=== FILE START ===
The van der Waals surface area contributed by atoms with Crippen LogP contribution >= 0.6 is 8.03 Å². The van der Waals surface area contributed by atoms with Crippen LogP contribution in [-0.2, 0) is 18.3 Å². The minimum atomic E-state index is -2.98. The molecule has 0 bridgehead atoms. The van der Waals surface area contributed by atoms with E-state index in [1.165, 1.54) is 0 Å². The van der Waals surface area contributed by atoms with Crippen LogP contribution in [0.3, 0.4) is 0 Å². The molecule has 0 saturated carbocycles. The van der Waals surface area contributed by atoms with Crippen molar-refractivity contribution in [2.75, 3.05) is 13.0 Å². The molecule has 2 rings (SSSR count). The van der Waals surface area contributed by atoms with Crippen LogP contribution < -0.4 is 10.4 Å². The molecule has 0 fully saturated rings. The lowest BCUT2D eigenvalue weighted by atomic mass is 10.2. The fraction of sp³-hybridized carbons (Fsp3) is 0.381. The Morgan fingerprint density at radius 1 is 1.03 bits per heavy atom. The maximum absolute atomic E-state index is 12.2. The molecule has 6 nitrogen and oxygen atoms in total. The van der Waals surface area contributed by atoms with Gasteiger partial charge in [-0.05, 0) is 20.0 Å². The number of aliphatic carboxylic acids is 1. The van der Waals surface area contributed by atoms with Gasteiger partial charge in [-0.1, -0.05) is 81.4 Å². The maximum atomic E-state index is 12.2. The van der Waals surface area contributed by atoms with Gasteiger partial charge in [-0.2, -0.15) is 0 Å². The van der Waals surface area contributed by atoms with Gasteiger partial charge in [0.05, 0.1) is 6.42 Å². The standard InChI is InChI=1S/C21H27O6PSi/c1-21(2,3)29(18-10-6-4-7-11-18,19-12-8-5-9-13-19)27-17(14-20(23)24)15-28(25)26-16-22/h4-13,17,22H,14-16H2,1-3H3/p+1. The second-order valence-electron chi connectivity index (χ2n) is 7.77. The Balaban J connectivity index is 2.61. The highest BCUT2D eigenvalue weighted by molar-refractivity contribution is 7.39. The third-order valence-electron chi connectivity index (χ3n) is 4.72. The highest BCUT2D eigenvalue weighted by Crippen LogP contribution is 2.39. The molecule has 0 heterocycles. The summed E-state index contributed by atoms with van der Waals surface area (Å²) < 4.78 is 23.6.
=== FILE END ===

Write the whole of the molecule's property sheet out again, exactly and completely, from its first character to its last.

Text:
The van der Waals surface area contributed by atoms with Crippen LogP contribution >= 0.6 is 8.03 Å². The van der Waals surface area contributed by atoms with Crippen LogP contribution in [-0.2, 0) is 18.3 Å². The minimum atomic E-state index is -2.98. The molecule has 0 bridgehead atoms. The van der Waals surface area contributed by atoms with E-state index in [1.165, 1.54) is 0 Å². The van der Waals surface area contributed by atoms with Crippen LogP contribution in [0.3, 0.4) is 0 Å². The molecule has 0 saturated carbocycles. The van der Waals surface area contributed by atoms with Crippen molar-refractivity contribution in [2.75, 3.05) is 13.0 Å². The molecule has 2 rings (SSSR count). The van der Waals surface area contributed by atoms with Crippen LogP contribution < -0.4 is 10.4 Å². The molecule has 0 fully saturated rings. The lowest BCUT2D eigenvalue weighted by atomic mass is 10.2. The fraction of sp³-hybridized carbons (Fsp3) is 0.381. The Morgan fingerprint density at radius 1 is 1.03 bits per heavy atom. The maximum absolute atomic E-state index is 12.2. The molecule has 6 nitrogen and oxygen atoms in total. The van der Waals surface area contributed by atoms with Gasteiger partial charge in [-0.05, 0) is 20.0 Å². The number of aliphatic carboxylic acids is 1. The van der Waals surface area contributed by atoms with Gasteiger partial charge in [-0.1, -0.05) is 81.4 Å². The maximum atomic E-state index is 12.2. The van der Waals surface area contributed by atoms with Gasteiger partial charge in [-0.2, -0.15) is 0 Å². The van der Waals surface area contributed by atoms with Gasteiger partial charge in [0.05, 0.1) is 6.42 Å². The standard InChI is InChI=1S/C21H27O6PSi/c1-21(2,3)29(18-10-6-4-7-11-18,19-12-8-5-9-13-19)27-17(14-20(23)24)15-28(25)26-16-22/h4-13,17,22H,14-16H2,1-3H3/p+1. The second-order valence-electron chi connectivity index (χ2n) is 7.77. The Balaban J connectivity index is 2.61. The highest BCUT2D eigenvalue weighted by molar-refractivity contribution is 7.39. The third-order valence-electron chi connectivity index (χ3n) is 4.72. The highest BCUT2D eigenvalue weighted by Crippen LogP contribution is 2.39. The molecule has 0 heterocycles. The summed E-state index contributed by atoms with van der Waals surface area (Å²) < 4.78 is 23.6.